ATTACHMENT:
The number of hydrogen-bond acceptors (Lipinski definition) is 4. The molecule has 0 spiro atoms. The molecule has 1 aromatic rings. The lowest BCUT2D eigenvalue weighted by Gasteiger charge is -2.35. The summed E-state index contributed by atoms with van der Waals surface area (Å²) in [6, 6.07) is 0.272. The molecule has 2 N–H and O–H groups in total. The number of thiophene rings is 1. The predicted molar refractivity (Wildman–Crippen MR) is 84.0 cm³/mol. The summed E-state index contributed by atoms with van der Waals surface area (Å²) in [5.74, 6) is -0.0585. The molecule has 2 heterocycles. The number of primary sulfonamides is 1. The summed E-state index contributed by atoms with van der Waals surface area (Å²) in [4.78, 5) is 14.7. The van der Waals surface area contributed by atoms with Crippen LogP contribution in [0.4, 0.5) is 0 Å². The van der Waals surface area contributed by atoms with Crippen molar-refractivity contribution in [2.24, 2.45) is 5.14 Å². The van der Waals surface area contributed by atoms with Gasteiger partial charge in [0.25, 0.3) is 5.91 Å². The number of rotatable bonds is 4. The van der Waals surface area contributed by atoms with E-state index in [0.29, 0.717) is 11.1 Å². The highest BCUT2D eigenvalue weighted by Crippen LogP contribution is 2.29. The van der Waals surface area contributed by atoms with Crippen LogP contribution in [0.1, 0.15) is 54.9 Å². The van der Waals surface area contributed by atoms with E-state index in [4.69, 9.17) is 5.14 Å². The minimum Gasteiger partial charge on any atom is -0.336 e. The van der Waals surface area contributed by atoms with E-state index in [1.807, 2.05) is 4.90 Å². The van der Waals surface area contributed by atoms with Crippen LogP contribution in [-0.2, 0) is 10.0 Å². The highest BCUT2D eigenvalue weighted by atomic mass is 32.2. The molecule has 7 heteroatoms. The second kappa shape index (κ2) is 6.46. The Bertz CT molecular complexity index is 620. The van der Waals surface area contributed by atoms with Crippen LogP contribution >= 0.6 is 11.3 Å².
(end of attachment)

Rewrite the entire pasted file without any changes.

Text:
The number of hydrogen-bond acceptors (Lipinski definition) is 4. The molecule has 0 spiro atoms. The molecule has 1 aromatic rings. The lowest BCUT2D eigenvalue weighted by Gasteiger charge is -2.35. The summed E-state index contributed by atoms with van der Waals surface area (Å²) in [6, 6.07) is 0.272. The molecule has 2 N–H and O–H groups in total. The number of thiophene rings is 1. The predicted molar refractivity (Wildman–Crippen MR) is 84.0 cm³/mol. The summed E-state index contributed by atoms with van der Waals surface area (Å²) in [5.74, 6) is -0.0585. The molecule has 2 heterocycles. The number of primary sulfonamides is 1. The summed E-state index contributed by atoms with van der Waals surface area (Å²) in [4.78, 5) is 14.7. The van der Waals surface area contributed by atoms with Crippen LogP contribution in [0.4, 0.5) is 0 Å². The van der Waals surface area contributed by atoms with Crippen molar-refractivity contribution in [2.24, 2.45) is 5.14 Å². The van der Waals surface area contributed by atoms with Gasteiger partial charge in [0.25, 0.3) is 5.91 Å². The number of rotatable bonds is 4. The van der Waals surface area contributed by atoms with E-state index in [0.29, 0.717) is 11.1 Å². The highest BCUT2D eigenvalue weighted by Crippen LogP contribution is 2.29. The van der Waals surface area contributed by atoms with Crippen LogP contribution in [0.1, 0.15) is 54.9 Å². The van der Waals surface area contributed by atoms with E-state index in [4.69, 9.17) is 5.14 Å². The minimum Gasteiger partial charge on any atom is -0.336 e. The van der Waals surface area contributed by atoms with E-state index in [1.807, 2.05) is 4.90 Å². The van der Waals surface area contributed by atoms with Crippen LogP contribution in [-0.2, 0) is 10.0 Å². The highest BCUT2D eigenvalue weighted by atomic mass is 32.2. The molecule has 7 heteroatoms. The second kappa shape index (κ2) is 6.46. The Bertz CT molecular complexity index is 620. The van der Waals surface area contributed by atoms with Crippen LogP contribution >= 0.6 is 11.3 Å².